SPRINGFIELD – Chicago Police Department officials opted last minute not to send a representative to today’s Senate Public Health Committee hearing on CPD’s collection and use of information in the department’s gang databases.

“I’m very disappointed about CPD’s last-minute decision not to testify at today’s hearing,” said Senator Patricia Van Pelt (D-Chicago, chair of the Senate Public Health Committee).  “There’s no shortage of questions and criticisms on how the CPD collects and uses the information in its gang databases, but CPD officials have continued to claim the databases are valuable tools. Today was their chance to address the critics and make their case for the database and they chose not to show up.”

The use of gang databases to track individuals labeled as suspected gang members has been called into question in recent months. More than 128,000 people are in the department’s gang database, 95 percent of whom are people of color.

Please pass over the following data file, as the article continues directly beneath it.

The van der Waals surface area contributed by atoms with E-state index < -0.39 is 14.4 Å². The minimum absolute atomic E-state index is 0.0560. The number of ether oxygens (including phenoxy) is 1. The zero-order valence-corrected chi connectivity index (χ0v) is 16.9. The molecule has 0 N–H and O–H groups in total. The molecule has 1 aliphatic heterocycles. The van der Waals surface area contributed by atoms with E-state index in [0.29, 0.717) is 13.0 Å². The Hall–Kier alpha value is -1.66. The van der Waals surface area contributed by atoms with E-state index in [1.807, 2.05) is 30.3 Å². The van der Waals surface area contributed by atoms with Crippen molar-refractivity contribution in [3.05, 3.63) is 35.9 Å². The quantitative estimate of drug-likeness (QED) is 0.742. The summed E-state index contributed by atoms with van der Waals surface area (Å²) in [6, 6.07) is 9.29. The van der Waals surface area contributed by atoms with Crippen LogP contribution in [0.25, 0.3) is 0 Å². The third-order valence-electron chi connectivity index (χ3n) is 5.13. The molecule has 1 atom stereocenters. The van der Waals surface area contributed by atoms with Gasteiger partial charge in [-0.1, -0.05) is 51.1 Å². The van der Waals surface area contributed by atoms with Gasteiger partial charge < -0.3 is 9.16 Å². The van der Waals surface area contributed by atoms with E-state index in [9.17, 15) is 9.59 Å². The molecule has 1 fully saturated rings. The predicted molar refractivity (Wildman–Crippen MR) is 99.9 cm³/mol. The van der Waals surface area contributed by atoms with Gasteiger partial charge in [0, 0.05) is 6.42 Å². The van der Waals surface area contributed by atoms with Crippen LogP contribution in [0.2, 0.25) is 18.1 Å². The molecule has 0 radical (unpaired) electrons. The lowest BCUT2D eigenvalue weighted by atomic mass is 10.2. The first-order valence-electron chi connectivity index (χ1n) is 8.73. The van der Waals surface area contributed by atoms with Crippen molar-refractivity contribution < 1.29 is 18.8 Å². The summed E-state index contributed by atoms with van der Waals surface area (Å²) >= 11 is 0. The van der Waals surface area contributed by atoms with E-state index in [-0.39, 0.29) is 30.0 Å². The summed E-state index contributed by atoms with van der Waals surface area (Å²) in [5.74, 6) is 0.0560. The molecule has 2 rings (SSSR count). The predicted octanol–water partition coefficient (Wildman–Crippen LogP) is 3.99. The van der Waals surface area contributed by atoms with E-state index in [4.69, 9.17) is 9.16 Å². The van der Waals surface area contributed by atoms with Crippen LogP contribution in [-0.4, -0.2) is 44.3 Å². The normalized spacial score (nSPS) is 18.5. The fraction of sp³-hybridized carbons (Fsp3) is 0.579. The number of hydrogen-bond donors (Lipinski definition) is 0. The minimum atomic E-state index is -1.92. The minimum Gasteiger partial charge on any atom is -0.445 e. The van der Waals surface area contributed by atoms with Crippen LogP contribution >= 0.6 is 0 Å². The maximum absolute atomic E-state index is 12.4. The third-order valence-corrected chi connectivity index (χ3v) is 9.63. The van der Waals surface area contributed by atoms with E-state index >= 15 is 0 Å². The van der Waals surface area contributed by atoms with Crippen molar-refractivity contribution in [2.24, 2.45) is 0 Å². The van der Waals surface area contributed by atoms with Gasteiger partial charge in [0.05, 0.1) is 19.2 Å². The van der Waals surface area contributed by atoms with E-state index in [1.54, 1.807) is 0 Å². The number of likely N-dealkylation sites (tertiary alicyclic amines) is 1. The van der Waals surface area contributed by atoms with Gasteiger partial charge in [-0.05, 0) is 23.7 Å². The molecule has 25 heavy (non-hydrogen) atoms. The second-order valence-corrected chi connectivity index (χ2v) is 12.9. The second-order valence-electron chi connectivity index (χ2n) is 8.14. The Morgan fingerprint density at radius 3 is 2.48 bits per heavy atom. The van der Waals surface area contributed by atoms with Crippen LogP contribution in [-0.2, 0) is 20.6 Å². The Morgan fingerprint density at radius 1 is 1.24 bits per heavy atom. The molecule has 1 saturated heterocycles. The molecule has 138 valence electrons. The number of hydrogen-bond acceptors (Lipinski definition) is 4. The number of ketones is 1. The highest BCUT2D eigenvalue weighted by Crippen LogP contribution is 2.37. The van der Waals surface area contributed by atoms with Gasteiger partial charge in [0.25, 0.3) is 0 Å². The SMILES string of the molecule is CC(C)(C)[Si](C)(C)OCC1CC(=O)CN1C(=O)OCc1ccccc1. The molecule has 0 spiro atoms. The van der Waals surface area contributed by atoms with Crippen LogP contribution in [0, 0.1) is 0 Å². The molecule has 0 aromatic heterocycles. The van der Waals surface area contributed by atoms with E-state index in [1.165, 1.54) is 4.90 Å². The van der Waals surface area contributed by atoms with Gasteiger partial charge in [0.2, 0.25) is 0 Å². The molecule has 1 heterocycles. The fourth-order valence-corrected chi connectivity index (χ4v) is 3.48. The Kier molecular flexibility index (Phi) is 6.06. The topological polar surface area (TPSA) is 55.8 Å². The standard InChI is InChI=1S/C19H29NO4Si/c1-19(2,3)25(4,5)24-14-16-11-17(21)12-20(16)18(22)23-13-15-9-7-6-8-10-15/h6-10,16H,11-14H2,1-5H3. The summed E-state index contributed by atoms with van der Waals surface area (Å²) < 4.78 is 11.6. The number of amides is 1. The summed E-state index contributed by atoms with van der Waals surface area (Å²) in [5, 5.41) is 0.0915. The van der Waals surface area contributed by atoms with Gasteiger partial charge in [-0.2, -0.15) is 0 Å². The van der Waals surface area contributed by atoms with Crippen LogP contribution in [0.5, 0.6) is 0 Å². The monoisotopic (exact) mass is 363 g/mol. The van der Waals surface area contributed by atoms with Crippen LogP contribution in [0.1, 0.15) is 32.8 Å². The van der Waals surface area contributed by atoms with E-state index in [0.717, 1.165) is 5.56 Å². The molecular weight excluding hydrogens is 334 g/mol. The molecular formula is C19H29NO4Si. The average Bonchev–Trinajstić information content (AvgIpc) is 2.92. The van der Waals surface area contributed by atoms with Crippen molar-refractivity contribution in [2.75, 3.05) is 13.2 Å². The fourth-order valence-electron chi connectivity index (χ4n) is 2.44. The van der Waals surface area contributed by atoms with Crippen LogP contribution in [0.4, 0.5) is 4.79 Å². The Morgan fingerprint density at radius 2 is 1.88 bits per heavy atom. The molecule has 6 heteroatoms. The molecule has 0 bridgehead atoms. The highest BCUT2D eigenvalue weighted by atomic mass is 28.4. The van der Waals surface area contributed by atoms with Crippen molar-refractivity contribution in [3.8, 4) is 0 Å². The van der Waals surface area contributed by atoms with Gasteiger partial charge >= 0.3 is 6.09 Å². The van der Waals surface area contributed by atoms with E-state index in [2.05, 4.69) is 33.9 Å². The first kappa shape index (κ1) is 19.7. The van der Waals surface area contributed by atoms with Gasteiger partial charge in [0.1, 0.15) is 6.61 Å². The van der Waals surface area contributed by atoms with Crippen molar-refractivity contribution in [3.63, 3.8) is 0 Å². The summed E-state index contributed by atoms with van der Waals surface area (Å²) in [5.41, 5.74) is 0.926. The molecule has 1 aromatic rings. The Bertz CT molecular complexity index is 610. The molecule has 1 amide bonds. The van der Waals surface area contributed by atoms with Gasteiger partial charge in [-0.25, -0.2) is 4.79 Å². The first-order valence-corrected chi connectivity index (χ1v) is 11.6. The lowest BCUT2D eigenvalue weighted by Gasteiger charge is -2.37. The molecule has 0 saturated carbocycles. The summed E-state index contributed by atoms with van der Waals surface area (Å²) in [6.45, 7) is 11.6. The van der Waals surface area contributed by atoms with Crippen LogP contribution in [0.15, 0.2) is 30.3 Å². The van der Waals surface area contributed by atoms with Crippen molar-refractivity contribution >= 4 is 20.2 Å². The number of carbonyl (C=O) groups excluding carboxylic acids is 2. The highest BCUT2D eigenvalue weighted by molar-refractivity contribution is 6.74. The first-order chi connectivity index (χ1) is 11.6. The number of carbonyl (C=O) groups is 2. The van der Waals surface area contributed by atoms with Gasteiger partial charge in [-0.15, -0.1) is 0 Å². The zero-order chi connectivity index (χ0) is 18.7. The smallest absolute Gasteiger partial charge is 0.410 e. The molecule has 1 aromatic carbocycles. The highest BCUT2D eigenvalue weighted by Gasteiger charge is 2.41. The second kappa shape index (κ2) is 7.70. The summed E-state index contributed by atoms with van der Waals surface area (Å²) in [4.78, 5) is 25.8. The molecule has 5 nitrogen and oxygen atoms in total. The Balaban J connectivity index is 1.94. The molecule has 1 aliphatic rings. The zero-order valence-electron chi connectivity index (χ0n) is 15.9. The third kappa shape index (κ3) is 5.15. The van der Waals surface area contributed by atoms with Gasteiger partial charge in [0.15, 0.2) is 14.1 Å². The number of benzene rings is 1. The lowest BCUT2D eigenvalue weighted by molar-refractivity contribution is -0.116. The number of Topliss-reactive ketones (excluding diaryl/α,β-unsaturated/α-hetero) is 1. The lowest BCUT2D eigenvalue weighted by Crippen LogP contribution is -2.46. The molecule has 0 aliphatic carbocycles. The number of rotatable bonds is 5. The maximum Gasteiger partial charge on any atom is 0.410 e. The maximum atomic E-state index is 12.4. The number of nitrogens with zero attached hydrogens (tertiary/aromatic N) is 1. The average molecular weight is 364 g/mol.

Chicago Police Department officials notified the committee just hours before the hearing that they were no longer going to send a representative to answer questions because of legal reasons.

“The stories we heard today from activists and experts raise major concerns and even more questions about CPD’s gang databases,” Van Pelt said. “I’m calling for a moratorium on the use of gang databases until we get answers from CPD.”

Representatives from the American Civil Liberties Union, Northwestern University Pritzker School of Law’s Children and Family Justice Center and the University of Illinois-Chicago, as well as concerned community members and activists, testified at Friday’s hearing.

Van Pelt plans to introduce legislation aimed at reforming the use of gang databases.

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